Journal of the Australian Library and Information Association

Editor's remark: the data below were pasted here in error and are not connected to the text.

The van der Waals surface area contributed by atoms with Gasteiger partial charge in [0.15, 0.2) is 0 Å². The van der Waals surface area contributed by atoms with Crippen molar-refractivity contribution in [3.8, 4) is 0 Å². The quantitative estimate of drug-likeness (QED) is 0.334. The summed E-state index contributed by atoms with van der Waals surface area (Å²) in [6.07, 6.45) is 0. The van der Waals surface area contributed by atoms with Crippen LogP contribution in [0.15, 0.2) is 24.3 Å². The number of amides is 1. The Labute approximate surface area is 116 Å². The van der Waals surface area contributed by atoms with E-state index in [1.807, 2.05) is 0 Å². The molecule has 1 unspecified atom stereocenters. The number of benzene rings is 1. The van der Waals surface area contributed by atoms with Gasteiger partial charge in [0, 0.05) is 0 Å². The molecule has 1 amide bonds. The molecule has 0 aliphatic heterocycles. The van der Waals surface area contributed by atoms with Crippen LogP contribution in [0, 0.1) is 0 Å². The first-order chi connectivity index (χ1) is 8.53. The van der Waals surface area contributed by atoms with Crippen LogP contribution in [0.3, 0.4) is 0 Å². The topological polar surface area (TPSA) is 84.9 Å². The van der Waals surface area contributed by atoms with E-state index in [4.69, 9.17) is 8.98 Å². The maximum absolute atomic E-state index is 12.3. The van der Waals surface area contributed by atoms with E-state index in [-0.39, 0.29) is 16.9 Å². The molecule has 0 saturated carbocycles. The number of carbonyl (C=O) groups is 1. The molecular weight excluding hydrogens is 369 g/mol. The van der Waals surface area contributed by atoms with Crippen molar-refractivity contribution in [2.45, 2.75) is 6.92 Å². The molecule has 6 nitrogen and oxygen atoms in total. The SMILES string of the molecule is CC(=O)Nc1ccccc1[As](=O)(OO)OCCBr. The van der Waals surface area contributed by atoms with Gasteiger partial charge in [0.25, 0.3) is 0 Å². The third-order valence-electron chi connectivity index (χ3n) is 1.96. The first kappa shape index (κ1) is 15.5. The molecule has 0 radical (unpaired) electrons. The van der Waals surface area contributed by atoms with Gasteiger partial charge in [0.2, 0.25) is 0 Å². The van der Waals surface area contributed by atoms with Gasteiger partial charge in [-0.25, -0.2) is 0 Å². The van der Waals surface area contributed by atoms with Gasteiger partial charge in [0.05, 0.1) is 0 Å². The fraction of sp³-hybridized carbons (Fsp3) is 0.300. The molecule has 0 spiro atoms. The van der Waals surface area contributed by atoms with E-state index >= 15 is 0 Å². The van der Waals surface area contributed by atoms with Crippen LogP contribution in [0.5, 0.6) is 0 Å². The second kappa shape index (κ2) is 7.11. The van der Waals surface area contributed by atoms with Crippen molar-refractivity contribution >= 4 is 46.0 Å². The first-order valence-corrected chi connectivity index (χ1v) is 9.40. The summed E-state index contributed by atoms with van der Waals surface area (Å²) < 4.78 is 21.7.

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In this article I use a discursive approach and the concept of the ‘category entitlement’ to analyse the ways that contributors to a public Internet discussion of the value of the public library make cases for different user characteristics and behaviour as ‘worthy’ or ‘problematic’, and use these characteristics to discuss and debate the kinds of individuals and the kinds of behaviour that properly belong to each category. Contributors to the discussion represented users in three categories: a fluid ‘everyone’, which included people represented as being disadvantaged and in legitimate need of the library’s resources, expertise, and support; the user in-formation, whose worthy variant takes advantage of the library’s offerings to achieve success in economic, cultural, and civic domains and whose problematic variant fails to do so; and the visceral user who may meet bodily needs or engage in pleasurable non-purposive activities and who is deemed worthy or problematic based on their behaviour in the library space. Despite public libraries’ growing emphasis on serving the whole user, these public comments prioritise users who exercise their mind to develop into worthy members of a community and who meet behavioural expectations consistent with quiet intellectual activity.